Animal rights activists have concentrated mostly on animals’ right to life. But now the concerns are extending to animals’ sexual rights.
Voters in both Colorado and Oregon are considering referendum petitions that would not only restrict the slaughter of livestock, but also define artificial insemination and the castration of bulls as illegal “sex acts.”
The Colorado proposal would require that animals live at least 25% of their natural lives before they can be slaughtered. It defines the natural lifespans as 20 years for a cow, 15 years for a pig, six years for a rabbit, and eight years for a chicken. Beef cattle are usually slaughtered after two years. The referendum would allow that only after five years.
The Oregon referendum, though, would go much further. Animals could only be used for food after they die of natural causes.
As the news story on the Colorado petition points out, the meat of older animals is touch and unpalatable. In Oregon, it might also be diseased.
Both petitions also would forbid the way the livestock industry breeds animals. The Colorado proposal expands the definition of a sex act with an animal–that is, the statute that forbids bestiality–to include “any intrusion or penetration, however slight, with an object or part of a person’s body into an animal’s anus or genitals.” That rules out artificial insemination–which is used extensively today to breed the best livestock–as well as embryo transplants and even pregnancy checks.
The Oregon referendum would classify those practices, as well as the castration of bulls and other male animals, as sexual assault.
The measures would, illogically, exempt the spaying and neutering of pets. Why forbidding artificial insemination would not apply to humans–who, as animal rights activists keep reminding us, are also animals–is not clear, but the fertility clinics do not seem threatened.
The goal, of course, is to shut down the two states’ large livestock and dairy industries. Though farmers and ranchers are alarmed at the prospect, it’s hard to imagine a majority of voters in those states, blue though they are, to go along with that. But a leader of the Colorado group that is fighting the petition says that he has little doubt that it will get the required 124,632 signatures necessary to get on the ballot. Oregon requires that a referendum petition get 112,000 signatures to go before the voters.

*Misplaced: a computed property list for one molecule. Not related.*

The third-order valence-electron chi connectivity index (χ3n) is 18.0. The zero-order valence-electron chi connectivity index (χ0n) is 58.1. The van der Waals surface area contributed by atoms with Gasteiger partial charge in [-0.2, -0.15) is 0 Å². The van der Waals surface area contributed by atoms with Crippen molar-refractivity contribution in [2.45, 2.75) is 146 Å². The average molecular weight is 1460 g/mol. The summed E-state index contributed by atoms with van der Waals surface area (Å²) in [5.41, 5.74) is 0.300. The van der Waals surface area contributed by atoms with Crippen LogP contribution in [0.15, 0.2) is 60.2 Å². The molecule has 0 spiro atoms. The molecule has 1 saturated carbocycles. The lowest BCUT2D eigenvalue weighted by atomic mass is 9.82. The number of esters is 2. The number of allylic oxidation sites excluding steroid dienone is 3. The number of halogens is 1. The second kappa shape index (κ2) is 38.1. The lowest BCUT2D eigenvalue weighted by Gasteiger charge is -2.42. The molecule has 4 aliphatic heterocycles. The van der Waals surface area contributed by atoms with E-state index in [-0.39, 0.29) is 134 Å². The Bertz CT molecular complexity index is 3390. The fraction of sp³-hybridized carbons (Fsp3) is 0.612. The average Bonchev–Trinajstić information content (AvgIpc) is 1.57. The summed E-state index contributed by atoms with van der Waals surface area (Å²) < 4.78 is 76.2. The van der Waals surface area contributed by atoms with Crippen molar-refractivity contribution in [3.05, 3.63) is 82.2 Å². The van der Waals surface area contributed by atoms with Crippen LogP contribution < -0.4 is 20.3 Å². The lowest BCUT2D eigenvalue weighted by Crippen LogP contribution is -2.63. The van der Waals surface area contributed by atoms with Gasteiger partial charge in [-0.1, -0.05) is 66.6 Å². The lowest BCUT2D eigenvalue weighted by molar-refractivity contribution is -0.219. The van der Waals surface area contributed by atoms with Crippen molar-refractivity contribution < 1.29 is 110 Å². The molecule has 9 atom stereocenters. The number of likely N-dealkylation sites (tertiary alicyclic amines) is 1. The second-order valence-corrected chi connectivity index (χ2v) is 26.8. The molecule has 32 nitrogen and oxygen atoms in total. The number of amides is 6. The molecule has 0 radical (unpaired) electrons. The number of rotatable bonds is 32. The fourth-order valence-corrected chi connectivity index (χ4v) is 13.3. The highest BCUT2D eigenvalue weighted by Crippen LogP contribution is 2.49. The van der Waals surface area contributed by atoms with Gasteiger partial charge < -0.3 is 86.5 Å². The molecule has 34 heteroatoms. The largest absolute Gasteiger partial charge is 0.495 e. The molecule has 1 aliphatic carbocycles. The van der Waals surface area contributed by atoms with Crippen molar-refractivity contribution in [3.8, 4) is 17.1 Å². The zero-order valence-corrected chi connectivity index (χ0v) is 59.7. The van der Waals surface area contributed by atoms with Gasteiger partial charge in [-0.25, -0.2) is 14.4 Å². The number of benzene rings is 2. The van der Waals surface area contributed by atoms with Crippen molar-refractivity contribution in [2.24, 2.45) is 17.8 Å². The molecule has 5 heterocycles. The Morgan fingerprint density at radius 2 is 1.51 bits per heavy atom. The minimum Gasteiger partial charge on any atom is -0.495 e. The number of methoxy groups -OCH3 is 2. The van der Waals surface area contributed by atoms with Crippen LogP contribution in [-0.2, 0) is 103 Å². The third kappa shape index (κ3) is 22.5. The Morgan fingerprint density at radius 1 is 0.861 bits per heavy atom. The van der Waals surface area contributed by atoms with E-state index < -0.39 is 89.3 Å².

One of the promoters of the measure in Oregon is undeterred by the unlikelihood that the referendum will pass. “We’ll just keep putting it before voters,” he said, “until a better world is here.”
Indeed, Americans might someday feel so guilty about what they eat that these kinds of laws could go into effect. Farmers and ranchers would do well to frame the issues somewhat differently.
Among human beings, the push for sexual rights have mutated into gender issues. The same thing could happen with animals.
The difficulty is that permissible sexual behavior hinges on consent, and it is difficult to ascertain animal consent. And much of the sexual assault animals suffer from comes from other animals.
Bulls are notorious for their displays of toxic masculinity. With their proclivity to violence, they establish dominance over a herd, thus imposing a patriarchal social system. And their sexual aggressiveness is highly inappropriate. This makes the case that we should castrate bulls.
But, to make that palatable to contemporary sensibilities, farmers and ranchers should call that procedure “gender reassignment surgery.”
Similarly, the case for artificial insemination could be made on feminist grounds. That procedure allows heifers to enjoy the fulfillment of motherhood without being subjugated to the male of the species.
The culling of males–after castration makes them better meat-producers–is already commonplace in the livestock industry. The male animals are slaughtered, while the female animals are preserved for breeding purposes. Artificial insemination means that a large numbers of males is not necessary, further contributing to the slaughter of males. Here, too, a feminist argument might be persuasive in justifying the meat-packing plants.
HT: Larry Haws